Throughout his musical career as one of the best well-known neoclassical trained guitar sensations of the 80s, Yngwie Malmsteen certainly lives up to his extreme guitar technical greatness on his newly released effort entitled Parabellum, which to date now features the master still behind the guitar. The new spin to his talent as a musician with a tapestry of vocals throughout the new record is quite different as many of us guitar-crazed fans always just visually seen Malmsteen as a guitar icon in the metal world. What seemed to feel like the 80s all over again with Yngwie’s new tour that recently made its stop at the Keswick Theatre, it certainly was nothing short of spellbinding guitar decibel overload.
Many of us metal fanatics still see Malmsteen as an icon from 1985 with sheer talent. Decades later he can still wow audiences spanning a new generation of fans discovering him for the first time. While many tours still getting moved around, postponed or even cancelled, nothing beats sitting in the second row watching this individual go through several guitar changes during the first several songs, not to mention pivoting guitar picks like landing coins in a fountain for good luck. This has been his signature move for as long as anyone can from the early days can remember.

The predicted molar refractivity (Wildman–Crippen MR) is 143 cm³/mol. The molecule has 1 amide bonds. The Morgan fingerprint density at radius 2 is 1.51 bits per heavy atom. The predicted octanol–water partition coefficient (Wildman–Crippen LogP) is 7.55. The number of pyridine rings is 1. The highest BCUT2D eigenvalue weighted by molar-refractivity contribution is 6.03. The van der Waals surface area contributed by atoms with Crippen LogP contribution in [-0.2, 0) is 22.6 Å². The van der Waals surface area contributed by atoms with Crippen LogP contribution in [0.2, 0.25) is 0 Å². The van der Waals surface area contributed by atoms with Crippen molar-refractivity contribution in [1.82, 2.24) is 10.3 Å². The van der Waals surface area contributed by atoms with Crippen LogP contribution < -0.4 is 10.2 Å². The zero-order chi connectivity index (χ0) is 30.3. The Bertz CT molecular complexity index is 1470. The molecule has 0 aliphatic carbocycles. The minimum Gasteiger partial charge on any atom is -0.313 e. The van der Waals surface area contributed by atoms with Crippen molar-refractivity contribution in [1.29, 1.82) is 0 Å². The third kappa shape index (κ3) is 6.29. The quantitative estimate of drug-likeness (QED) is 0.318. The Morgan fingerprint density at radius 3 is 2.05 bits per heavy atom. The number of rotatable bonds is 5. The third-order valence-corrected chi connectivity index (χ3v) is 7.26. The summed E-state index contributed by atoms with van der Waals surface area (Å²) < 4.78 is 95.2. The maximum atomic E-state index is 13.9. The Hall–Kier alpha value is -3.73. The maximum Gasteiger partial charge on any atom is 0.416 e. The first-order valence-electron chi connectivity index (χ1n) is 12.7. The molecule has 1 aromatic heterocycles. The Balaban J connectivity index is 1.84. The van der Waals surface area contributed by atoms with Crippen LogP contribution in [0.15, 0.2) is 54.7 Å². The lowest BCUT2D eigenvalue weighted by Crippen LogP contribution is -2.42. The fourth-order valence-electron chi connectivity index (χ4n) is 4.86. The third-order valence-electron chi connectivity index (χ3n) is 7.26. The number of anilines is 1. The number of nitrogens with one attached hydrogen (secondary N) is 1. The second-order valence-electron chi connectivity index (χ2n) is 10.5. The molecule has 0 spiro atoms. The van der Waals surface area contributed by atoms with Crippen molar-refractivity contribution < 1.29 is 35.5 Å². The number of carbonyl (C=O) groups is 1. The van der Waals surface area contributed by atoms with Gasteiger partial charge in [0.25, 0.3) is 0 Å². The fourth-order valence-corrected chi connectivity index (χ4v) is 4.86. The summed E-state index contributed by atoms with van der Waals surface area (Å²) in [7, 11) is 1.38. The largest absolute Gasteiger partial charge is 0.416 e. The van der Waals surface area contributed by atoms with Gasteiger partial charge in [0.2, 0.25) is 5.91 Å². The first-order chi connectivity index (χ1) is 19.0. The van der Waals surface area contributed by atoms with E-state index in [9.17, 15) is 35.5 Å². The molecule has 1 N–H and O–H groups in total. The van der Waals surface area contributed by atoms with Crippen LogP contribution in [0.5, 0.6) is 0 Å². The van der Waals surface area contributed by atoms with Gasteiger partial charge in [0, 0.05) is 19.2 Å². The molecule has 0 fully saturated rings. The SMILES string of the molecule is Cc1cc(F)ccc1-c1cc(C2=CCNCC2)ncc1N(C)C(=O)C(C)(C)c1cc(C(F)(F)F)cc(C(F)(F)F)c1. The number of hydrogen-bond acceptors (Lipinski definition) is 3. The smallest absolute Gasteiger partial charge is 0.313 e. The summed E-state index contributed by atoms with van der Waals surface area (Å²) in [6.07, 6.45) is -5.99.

For a small, what I would call an intimate fan base who still reign metal in their veins, Malmsteen entertained fans with a long list of older favourites as well as a few new songs from Parabellum. It was a bit disappointing as he did leave out ‘Heaven Tonight’ from the Joe Lynn Turner era during his two-plus hours at the show. He did, however, pull out some vintage songs from his earlier catalogues of guitar heavenly decibels opening his set with ‘Rising Force’ from 1988’s Odyssey.
Malmsteen’s impressive guitar fury could often be a blazing visual spectacle throughout many of his earlier recordings of songs which featured ‘Trilogy Suite Op: 5’, ‘Wolves at the Door’, ‘Seventh Sign’ and his cover of Deep Purple’s ‘Smoke on the Water’ with him on vocals – now that’s a brilliant throwback to add to the mix. An absolutely thrilling experience to almost be on the stage while watching him pull out ‘Far Beyond the Sun’ going right into Jimi Hendrix’s ‘Star-Spangled Banner’ and reaching the pinnacle of his set with ‘You Don’t Remember, I’ll Never Forget’ from 1986’s release of Trilogy.
Even with the lack of radio promotion of this show, it still did well fanwise for a small crowd who just can’t live without musical time travel that makes all of us feel like we just did a time warp for two hours. It was nothing short of greatness with what I would definitely call a million-decibel shred.
Photography credit to Steve Trager.